I, for one, pine for the days where booing at concerts is as likely as applauding wildly. People’s disdain seems to remain so private, these days. Or, largely as a result of web culture, _artificially_ public.

  4. philmusic

    It is true that in film production a great deal of audience research and panel approval is used to find the right endings etc, but what is the point of being a composer if, for right or wrong, you can’t make your own decisions? Positive or negative opinions aside, our compositions will seek and find their own level in their own time.

    Phil’s page

  5. Chris Becker

    “Pine for the days…” Dude, I was going to Husker Du shows when you were in preschool…lots of booing, fights, spitting, legs broken…all in the service of the audience “expressing themselves.” Right on to the musicians who stood up to that and still managed to play their butts off.

    All booing at a “new music” concert does (and I’ve experienced this more than once…) is make the people around the people booing feel awkward. Even if a piece was performed badly or maybe is in need of some additional work – why boo it? It just brings the tone of the event down to a low level.

    But I know what you mean if indeed you feel there’s some kind of passionate physical response missing from concert music scene…but I just think there’s different rituals for different music and venues. If you wanna boo someone, go to a punk club or start a fight at a hip-hop concert. Have fun. I myself don’t like watching people get beat up – it’s a drag. I mean, what are we really talking about here? Why ruin a concert for someone else? What exactly does that gain?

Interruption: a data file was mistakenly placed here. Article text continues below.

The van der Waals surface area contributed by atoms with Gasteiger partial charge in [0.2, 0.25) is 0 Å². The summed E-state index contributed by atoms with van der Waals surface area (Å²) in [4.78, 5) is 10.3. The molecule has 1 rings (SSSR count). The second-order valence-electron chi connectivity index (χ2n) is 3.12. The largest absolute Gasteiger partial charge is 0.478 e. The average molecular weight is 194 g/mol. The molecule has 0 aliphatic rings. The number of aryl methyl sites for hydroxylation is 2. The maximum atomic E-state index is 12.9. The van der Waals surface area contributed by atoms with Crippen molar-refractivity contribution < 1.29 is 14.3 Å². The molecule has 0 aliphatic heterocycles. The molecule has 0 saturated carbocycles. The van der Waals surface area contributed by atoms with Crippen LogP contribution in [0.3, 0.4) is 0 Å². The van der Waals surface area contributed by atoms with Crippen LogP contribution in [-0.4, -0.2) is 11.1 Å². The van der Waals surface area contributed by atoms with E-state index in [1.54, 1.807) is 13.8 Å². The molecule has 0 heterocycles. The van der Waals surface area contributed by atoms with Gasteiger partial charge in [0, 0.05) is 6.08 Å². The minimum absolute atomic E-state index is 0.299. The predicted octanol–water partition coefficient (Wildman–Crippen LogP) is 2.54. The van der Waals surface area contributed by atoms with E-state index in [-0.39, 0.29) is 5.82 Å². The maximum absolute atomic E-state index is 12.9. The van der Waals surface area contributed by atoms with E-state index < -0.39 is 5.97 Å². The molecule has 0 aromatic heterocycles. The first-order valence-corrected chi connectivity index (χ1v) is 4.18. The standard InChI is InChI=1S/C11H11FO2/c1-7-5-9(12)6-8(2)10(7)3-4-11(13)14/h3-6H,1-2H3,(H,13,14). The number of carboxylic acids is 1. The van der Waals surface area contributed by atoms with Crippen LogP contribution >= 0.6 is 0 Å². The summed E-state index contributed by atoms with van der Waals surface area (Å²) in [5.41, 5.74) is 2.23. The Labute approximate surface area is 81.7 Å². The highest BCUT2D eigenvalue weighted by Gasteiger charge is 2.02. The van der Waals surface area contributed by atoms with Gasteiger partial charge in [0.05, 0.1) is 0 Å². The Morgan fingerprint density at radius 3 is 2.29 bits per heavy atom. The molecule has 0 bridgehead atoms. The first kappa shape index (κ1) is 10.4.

6. sgordon

    A friend of mine played a club in some tiny -burg in Germany back in the late 80’s, and the audience stormed the stage mid-set and beat the crap out of him and the rest of the band. He assumed that they didn’t much like him, but turns out it was just a local custom. If you had the guts to come back and play again, they treated you like royalty.

    I’m not particularly in favor of booing – at least not during a piece (though I’ve been tempted…) I figure one can at least wait until it’s over. And even then, silence may be speak louder. I’ve been to multi-composer concerts where it was quite obvious what the less well recieved works were, and nary a boo was heard. When it’s only the composer’s friends applauding – well…

    But as to audience feedback: let’s be honest here: there was a long period during which the layman was scoffed at, where he/she was considered unfit to have a valid opinion. Maybe that attitude isn’t as prevalent now as it was in the heyday of Babbitt and his contemporaries, but I think composers of today – ones who would actually like to engage the audience – are still paying the price for that isolationist streak of yore.

  7. davidcoll

    right on chris, i totally agree. the strengths of the concert hall is no longer in revolt, its in the understanding that if the music confuses you its worth listening to at least once more, and if its not confusing, odds are you’re just apathetic about it, so just concentrate on the other stuff…